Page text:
Technological developments presuppose the availability of informational content to be stored, communicated and processed. Adopting and using such technology is, therefore, essentially dependent upon the legal and normative rules that determine the accessibility and regulation of information to be stored, manipulated and disseminated through technology.
Regulations that specify the legal and technical factors for use of information are necessary so as to control the adoption and usage IT systems that process such information. As the IT information availability increases, the provision of informational content has equally become a matter of interest to both the nations that generate information and those that are net information consumers for different reasons, of course.
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The nations that develop and export information technologies enforce their particular ethical and legal standards for regulations of end users. Thus, they effectively spread their value systems and regulations requirements alongside their technologies to other nations. Issues of ethical and control of information tend to rotate around the development of contents and gathering of personal information.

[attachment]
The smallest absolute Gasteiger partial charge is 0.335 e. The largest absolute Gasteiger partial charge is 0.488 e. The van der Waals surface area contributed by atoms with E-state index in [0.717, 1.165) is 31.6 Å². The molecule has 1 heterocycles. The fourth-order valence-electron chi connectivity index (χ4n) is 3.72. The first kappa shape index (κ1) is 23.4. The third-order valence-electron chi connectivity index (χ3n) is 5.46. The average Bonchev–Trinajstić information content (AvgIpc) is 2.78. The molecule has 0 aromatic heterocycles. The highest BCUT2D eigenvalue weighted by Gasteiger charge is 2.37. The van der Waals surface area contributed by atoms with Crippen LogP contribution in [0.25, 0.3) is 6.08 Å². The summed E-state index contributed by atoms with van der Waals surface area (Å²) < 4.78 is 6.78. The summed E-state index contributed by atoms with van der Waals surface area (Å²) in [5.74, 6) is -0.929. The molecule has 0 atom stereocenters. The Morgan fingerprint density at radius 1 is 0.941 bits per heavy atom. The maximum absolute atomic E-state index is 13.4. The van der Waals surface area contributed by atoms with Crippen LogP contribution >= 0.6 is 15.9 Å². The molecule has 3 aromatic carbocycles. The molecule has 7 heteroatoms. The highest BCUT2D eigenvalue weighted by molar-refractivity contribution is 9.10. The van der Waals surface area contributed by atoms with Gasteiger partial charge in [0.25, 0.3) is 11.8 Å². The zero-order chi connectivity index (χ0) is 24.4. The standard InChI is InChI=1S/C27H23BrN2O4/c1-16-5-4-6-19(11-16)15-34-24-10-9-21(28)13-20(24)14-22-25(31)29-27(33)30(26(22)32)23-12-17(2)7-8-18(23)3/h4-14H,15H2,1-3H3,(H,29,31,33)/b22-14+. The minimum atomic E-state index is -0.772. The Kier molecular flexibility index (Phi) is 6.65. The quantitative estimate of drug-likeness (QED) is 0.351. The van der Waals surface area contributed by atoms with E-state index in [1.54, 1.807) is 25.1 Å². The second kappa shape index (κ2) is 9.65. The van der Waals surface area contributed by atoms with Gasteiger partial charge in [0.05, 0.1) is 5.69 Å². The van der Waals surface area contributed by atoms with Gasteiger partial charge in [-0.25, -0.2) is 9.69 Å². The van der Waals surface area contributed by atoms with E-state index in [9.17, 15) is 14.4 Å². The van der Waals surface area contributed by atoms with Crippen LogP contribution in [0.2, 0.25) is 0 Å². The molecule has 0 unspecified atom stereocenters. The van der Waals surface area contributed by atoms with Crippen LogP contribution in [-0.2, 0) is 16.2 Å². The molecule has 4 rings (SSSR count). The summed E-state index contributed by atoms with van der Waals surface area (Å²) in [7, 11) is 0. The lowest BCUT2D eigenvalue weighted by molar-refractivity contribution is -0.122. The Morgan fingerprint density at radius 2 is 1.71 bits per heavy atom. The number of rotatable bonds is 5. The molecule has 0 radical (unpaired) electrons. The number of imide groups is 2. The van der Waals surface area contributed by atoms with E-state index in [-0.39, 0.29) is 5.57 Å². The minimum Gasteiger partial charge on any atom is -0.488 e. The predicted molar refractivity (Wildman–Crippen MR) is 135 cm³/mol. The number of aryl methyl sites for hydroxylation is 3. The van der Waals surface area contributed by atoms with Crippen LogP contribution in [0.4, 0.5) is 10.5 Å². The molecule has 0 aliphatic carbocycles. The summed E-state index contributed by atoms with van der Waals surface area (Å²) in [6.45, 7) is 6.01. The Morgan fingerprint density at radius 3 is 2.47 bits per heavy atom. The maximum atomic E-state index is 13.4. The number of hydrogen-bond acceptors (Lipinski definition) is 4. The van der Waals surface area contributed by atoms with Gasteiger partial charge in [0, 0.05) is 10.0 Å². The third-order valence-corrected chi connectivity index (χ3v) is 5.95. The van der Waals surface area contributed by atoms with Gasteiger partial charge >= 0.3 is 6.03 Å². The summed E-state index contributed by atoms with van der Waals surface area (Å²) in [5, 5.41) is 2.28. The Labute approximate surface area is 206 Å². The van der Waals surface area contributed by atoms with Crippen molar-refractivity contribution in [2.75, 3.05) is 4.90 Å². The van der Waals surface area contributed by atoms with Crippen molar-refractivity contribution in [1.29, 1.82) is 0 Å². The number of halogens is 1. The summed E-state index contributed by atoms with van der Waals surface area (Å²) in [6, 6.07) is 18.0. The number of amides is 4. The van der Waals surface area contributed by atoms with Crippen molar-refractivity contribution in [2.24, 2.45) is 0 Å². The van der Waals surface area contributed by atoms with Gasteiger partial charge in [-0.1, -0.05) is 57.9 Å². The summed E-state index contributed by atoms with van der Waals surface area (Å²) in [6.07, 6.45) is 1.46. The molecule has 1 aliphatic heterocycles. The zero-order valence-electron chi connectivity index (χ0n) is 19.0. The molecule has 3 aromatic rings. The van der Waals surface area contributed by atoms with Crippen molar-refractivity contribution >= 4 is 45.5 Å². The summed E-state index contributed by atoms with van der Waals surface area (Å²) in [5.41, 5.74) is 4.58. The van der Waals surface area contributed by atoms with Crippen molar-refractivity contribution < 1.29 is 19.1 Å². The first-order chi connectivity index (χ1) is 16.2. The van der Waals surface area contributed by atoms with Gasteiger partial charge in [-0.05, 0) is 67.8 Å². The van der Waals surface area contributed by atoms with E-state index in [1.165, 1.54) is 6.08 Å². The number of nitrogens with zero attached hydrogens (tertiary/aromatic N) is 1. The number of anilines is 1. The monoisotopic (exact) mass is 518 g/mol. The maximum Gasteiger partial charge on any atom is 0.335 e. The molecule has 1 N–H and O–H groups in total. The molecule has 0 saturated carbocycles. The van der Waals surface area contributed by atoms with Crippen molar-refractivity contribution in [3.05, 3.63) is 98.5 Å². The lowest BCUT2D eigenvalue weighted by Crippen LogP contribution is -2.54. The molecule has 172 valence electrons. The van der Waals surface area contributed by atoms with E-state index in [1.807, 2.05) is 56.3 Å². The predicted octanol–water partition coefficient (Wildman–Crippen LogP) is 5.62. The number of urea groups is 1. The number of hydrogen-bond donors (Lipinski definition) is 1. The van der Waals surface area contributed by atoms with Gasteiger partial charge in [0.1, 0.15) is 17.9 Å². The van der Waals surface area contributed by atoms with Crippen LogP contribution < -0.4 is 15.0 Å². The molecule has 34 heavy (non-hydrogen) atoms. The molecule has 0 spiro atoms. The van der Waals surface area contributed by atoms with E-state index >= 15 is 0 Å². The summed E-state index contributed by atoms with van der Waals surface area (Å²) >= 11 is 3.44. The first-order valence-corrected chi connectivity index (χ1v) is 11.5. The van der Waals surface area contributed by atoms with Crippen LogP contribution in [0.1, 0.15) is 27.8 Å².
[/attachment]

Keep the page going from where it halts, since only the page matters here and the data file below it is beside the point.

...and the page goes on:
Regulating controls label the requirements, and in some instances, the authors of informational contents protect them under intellectual property or data privacy. However, the US and the European Union economic and political dominance tend to influence regulations of information technology.
Each of these powers has aggressively tended to promote their own approaches to information technology control. This way, they have displaced and overwhelmed the development of other countries from developing their informational control systems.
Regulations and business